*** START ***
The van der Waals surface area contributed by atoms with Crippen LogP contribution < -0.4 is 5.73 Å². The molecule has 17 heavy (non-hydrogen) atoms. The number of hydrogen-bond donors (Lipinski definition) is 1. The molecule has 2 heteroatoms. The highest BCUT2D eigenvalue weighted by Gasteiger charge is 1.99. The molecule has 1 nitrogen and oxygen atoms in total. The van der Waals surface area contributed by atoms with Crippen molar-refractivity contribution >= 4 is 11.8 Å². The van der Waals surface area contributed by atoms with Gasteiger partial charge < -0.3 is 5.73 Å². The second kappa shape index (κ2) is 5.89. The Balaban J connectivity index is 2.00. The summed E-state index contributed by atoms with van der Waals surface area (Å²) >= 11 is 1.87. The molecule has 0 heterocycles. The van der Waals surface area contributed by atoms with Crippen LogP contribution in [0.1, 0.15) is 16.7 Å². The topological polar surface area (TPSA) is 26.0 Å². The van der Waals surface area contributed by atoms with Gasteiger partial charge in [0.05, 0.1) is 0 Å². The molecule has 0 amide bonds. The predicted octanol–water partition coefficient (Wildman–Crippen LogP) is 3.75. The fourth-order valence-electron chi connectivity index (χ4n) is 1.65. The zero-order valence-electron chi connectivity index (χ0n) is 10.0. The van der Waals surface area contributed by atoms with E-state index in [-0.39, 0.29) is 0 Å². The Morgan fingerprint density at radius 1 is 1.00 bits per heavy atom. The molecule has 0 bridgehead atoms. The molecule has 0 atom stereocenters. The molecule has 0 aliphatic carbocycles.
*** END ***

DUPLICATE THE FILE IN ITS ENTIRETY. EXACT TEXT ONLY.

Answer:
The van der Waals surface area contributed by atoms with Crippen LogP contribution < -0.4 is 5.73 Å². The molecule has 17 heavy (non-hydrogen) atoms. The number of hydrogen-bond donors (Lipinski definition) is 1. The molecule has 2 heteroatoms. The highest BCUT2D eigenvalue weighted by Gasteiger charge is 1.99. The molecule has 1 nitrogen and oxygen atoms in total. The van der Waals surface area contributed by atoms with Crippen molar-refractivity contribution >= 4 is 11.8 Å². The van der Waals surface area contributed by atoms with Gasteiger partial charge < -0.3 is 5.73 Å². The second kappa shape index (κ2) is 5.89. The Balaban J connectivity index is 2.00. The summed E-state index contributed by atoms with van der Waals surface area (Å²) >= 11 is 1.87. The molecule has 0 heterocycles. The van der Waals surface area contributed by atoms with Crippen LogP contribution in [0.1, 0.15) is 16.7 Å². The topological polar surface area (TPSA) is 26.0 Å². The van der Waals surface area contributed by atoms with Gasteiger partial charge in [0.05, 0.1) is 0 Å². The molecule has 0 amide bonds. The predicted octanol–water partition coefficient (Wildman–Crippen LogP) is 3.75. The fourth-order valence-electron chi connectivity index (χ4n) is 1.65. The zero-order valence-electron chi connectivity index (χ0n) is 10.0. The van der Waals surface area contributed by atoms with E-state index in [-0.39, 0.29) is 0 Å². The Morgan fingerprint density at radius 1 is 1.00 bits per heavy atom. The molecule has 0 bridgehead atoms. The molecule has 0 atom stereocenters. The molecule has 0 aliphatic carbocycles.